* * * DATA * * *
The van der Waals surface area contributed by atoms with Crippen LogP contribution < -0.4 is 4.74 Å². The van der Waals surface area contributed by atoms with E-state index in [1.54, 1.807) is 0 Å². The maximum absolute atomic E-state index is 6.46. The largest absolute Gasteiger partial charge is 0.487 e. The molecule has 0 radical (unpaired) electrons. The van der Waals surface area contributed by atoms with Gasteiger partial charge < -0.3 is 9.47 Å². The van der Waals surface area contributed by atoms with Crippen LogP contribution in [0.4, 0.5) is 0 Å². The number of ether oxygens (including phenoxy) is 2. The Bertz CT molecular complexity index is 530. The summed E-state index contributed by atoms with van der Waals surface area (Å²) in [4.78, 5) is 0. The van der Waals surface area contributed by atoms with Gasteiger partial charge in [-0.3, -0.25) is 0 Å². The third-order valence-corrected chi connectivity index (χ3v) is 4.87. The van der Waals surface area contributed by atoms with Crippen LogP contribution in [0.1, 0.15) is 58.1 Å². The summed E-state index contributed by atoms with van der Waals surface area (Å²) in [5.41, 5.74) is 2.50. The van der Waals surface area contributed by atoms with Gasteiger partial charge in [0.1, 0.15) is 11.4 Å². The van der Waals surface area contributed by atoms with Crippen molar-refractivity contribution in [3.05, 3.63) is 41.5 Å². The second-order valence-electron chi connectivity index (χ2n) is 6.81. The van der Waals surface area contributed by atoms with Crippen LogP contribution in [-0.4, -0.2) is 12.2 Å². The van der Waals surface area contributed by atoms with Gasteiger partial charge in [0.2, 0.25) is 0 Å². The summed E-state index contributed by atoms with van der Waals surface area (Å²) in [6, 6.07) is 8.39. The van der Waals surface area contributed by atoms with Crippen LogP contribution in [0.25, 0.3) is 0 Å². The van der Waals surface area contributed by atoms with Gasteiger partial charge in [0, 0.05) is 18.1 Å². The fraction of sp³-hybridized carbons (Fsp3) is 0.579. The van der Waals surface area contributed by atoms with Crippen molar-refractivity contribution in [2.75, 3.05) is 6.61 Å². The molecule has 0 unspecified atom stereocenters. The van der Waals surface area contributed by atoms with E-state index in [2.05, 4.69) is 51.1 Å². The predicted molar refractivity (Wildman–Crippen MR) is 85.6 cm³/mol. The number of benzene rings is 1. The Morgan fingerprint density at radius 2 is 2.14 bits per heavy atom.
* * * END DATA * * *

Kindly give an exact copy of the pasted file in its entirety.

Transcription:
The van der Waals surface area contributed by atoms with Crippen LogP contribution < -0.4 is 4.74 Å². The van der Waals surface area contributed by atoms with E-state index in [1.54, 1.807) is 0 Å². The maximum absolute atomic E-state index is 6.46. The largest absolute Gasteiger partial charge is 0.487 e. The molecule has 0 radical (unpaired) electrons. The van der Waals surface area contributed by atoms with Gasteiger partial charge < -0.3 is 9.47 Å². The van der Waals surface area contributed by atoms with Crippen LogP contribution in [0.4, 0.5) is 0 Å². The number of ether oxygens (including phenoxy) is 2. The Bertz CT molecular complexity index is 530. The summed E-state index contributed by atoms with van der Waals surface area (Å²) in [4.78, 5) is 0. The van der Waals surface area contributed by atoms with Gasteiger partial charge in [-0.3, -0.25) is 0 Å². The third-order valence-corrected chi connectivity index (χ3v) is 4.87. The van der Waals surface area contributed by atoms with Crippen LogP contribution in [0.1, 0.15) is 58.1 Å². The summed E-state index contributed by atoms with van der Waals surface area (Å²) in [5.41, 5.74) is 2.50. The van der Waals surface area contributed by atoms with Gasteiger partial charge in [0.1, 0.15) is 11.4 Å². The van der Waals surface area contributed by atoms with Crippen molar-refractivity contribution in [3.05, 3.63) is 41.5 Å². The second-order valence-electron chi connectivity index (χ2n) is 6.81. The van der Waals surface area contributed by atoms with Crippen LogP contribution in [-0.4, -0.2) is 12.2 Å². The van der Waals surface area contributed by atoms with Gasteiger partial charge in [0.2, 0.25) is 0 Å². The summed E-state index contributed by atoms with van der Waals surface area (Å²) in [6, 6.07) is 8.39. The van der Waals surface area contributed by atoms with Crippen LogP contribution in [0.25, 0.3) is 0 Å². The van der Waals surface area contributed by atoms with Gasteiger partial charge in [0, 0.05) is 18.1 Å². The fraction of sp³-hybridized carbons (Fsp3) is 0.579. The van der Waals surface area contributed by atoms with Crippen molar-refractivity contribution in [2.75, 3.05) is 6.61 Å². The molecule has 0 unspecified atom stereocenters. The van der Waals surface area contributed by atoms with E-state index in [2.05, 4.69) is 51.1 Å². The predicted molar refractivity (Wildman–Crippen MR) is 85.6 cm³/mol. The number of benzene rings is 1. The Morgan fingerprint density at radius 2 is 2.14 bits per heavy atom.